Researchers at UCLA’s Center on Everyday Lives of Families (CELF) recently produced a fascinating book that studies 32 Los Angeles, middle-class, dual-income households. The takeaway from the study is no surprise, that American families have too much stuff. What was surprising was too much stuff increased the mothers stress level and/or depressed her mood.
The researchers measured the mother’s cortisol, or stress hormone, levels when they arrived home and then as they spent time around all their stuff. Mothers who self-described their homes as messy or cluttered actually had a distinct increase in their cortisol levels, which can cause them to feel stressed or have a higher rate of depressed mood. Interestingly, fathers in these homes did not experience a rise in their cortisol levels. Fathers were also more likely to notice recent home improvements rather than what needed to be done.
SO why do we accumulate so much stuff if living with it stresses us out? Well, the simple answer is because we live in a consumer culture. Shopping is one of our nations biggest pastimes. But it’s more complicated than that. Shopping, the gratification of a desire, raises our dopamine levels. Dopamine is our “feel good” hormone, so in other words, shopping feels good…but only in the short-term.
After the “high” of shopping comes the “low” of living in a cluttered house. It is easy to imagine how many people get caught up in the loop of fixing their “low” with a “high”.
Many researchers have documented this “shopper’s high”. The “high” comes in anticipation of owning and buying something new. Once we have it, the “high” goes away and we want a new “high” so we buy more stuff. Our brains are wired to always want more, which is a capitalistic market responds to by constantly inventing new things for us to purchase.
The problem is that accumulating more doesn’t make us happier. In fact, as the UCLA study documented, it’s the opposite. Not only that, but buying too much can add to one’s financial concerns and takes us away from something that actually does make us happier, quality time with family, friends, and ourselves.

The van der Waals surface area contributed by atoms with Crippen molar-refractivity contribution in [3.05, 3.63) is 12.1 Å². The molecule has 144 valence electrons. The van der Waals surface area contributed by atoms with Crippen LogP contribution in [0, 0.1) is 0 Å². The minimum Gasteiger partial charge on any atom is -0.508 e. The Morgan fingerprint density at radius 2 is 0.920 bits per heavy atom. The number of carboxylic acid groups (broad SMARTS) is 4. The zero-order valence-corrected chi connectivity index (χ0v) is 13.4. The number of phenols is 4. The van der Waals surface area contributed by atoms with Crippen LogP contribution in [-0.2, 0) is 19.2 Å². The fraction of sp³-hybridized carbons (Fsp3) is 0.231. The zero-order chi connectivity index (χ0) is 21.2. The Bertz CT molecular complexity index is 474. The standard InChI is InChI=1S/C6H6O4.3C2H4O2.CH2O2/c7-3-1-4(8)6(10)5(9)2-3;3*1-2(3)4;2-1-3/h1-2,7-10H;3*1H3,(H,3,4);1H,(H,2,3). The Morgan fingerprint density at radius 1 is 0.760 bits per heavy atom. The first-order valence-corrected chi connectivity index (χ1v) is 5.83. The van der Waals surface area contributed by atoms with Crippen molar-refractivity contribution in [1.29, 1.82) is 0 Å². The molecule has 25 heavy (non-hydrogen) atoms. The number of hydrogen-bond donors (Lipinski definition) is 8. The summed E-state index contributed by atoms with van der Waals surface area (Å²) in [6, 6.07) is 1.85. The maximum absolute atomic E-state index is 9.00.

The more stuff we have, the more time it consumes.
– Time spent buying it
– Time spent cleaning it
– Time spent getting rid of it
– Time spent looking for it
– Time spent sorting it
– Time spent working to pay for it and more
Not only does too much stuff stress us out and consume valuable time, it can also make us feel sad and deprived. The same neurons that crave the anticipation of shopping also raise our expectations. Once we have an item, we want the next bigger and better item we see in a magazine, store window or at our friend’s house. Our neurons keep raising the ante, but realistically not all of us can afford the next luxury handbag, shoes, Rolex, or speedboat, so those same neurons trigger a feeling of deprivation.
The UCLA researchers did not examine the stress on children, but all parents know that stress on parents is inevitably passed directly or indirectly onto their children. Not to mention that time spent on all this stuff could be used instead on quality time with children. Other clinical accounts that do acknowledge how too much stuff affects children cite “sensory overwhelm load”. Too many toys, too many choices, too much information can create cumulative stress, which can exacerbate “quirks” a child may have and lead to behavioral disorders. (This was based on anecdotal accounts not research studies.)
What to do:
– Stop buying so much stuff. Remind yourself it’s your dopamine craving the “high”.
– Work to simplify your life.
– Recognize that childhood is an unfolding experience, so give your kids enriching experiences, not stuff.
– If our brains crave new, exciting, and/or challenging activities (which shopping fulfills) help your brain get those experiences other ways. Take up something new, like ice-skating, or explore a different part of town.
– Use cash or debit cards, not credit cards.
– Window shop when stores are closed.
– Avoid shopping trips while visiting relatives and friends or during holiday seasons. Just the sight of new stuff can trigger a chemical release.
– Make a shopping list and buy only what is on it.
– Walk away from items and return the next day if you really want it.
– Not all people’s brains are excited by shopping.
– Per capita wealth has more than doubled in many industrialized nations in the last 50 years, but happiness levels have flat lined.
– As countries become more prosperous, depression becomes more common.
– Shopping can be used not only as a reward, but also as a distraction.
– Shopping, like excessive drinking or eating, is a form of self-medication.
“Life at Home in the Twenty-First Century” is the booked cited in this article and produced by UCLA’s Center on Everyday Lives of Families.